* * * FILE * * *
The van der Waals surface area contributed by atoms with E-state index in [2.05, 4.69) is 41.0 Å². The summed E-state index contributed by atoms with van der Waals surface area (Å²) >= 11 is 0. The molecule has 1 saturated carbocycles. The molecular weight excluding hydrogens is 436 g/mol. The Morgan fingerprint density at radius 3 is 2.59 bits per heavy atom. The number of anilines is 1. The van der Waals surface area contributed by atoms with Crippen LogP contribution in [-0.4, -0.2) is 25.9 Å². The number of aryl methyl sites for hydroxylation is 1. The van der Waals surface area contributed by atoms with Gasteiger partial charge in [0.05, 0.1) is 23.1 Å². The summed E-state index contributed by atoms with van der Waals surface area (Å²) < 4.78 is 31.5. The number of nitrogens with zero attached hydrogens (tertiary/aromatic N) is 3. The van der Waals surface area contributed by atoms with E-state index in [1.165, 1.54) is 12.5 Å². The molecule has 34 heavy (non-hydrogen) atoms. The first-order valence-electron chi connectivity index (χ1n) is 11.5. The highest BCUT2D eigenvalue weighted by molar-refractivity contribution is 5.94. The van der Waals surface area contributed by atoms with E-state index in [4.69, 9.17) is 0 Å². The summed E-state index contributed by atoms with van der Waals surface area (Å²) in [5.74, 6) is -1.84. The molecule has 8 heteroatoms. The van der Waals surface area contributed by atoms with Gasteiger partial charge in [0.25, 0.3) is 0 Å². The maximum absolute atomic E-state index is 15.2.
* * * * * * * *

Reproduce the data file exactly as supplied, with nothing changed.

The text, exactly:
The van der Waals surface area contributed by atoms with E-state index in [2.05, 4.69) is 41.0 Å². The summed E-state index contributed by atoms with van der Waals surface area (Å²) >= 11 is 0. The molecule has 1 saturated carbocycles. The molecular weight excluding hydrogens is 436 g/mol. The Morgan fingerprint density at radius 3 is 2.59 bits per heavy atom. The number of anilines is 1. The van der Waals surface area contributed by atoms with Crippen LogP contribution in [-0.4, -0.2) is 25.9 Å². The number of aryl methyl sites for hydroxylation is 1. The van der Waals surface area contributed by atoms with Gasteiger partial charge in [0.05, 0.1) is 23.1 Å². The summed E-state index contributed by atoms with van der Waals surface area (Å²) < 4.78 is 31.5. The number of nitrogens with zero attached hydrogens (tertiary/aromatic N) is 3. The van der Waals surface area contributed by atoms with E-state index in [1.165, 1.54) is 12.5 Å². The molecule has 34 heavy (non-hydrogen) atoms. The first-order valence-electron chi connectivity index (χ1n) is 11.5. The highest BCUT2D eigenvalue weighted by molar-refractivity contribution is 5.94. The van der Waals surface area contributed by atoms with E-state index in [4.69, 9.17) is 0 Å². The summed E-state index contributed by atoms with van der Waals surface area (Å²) in [5.74, 6) is -1.84. The molecule has 8 heteroatoms. The van der Waals surface area contributed by atoms with Gasteiger partial charge in [0.25, 0.3) is 0 Å². The maximum absolute atomic E-state index is 15.2.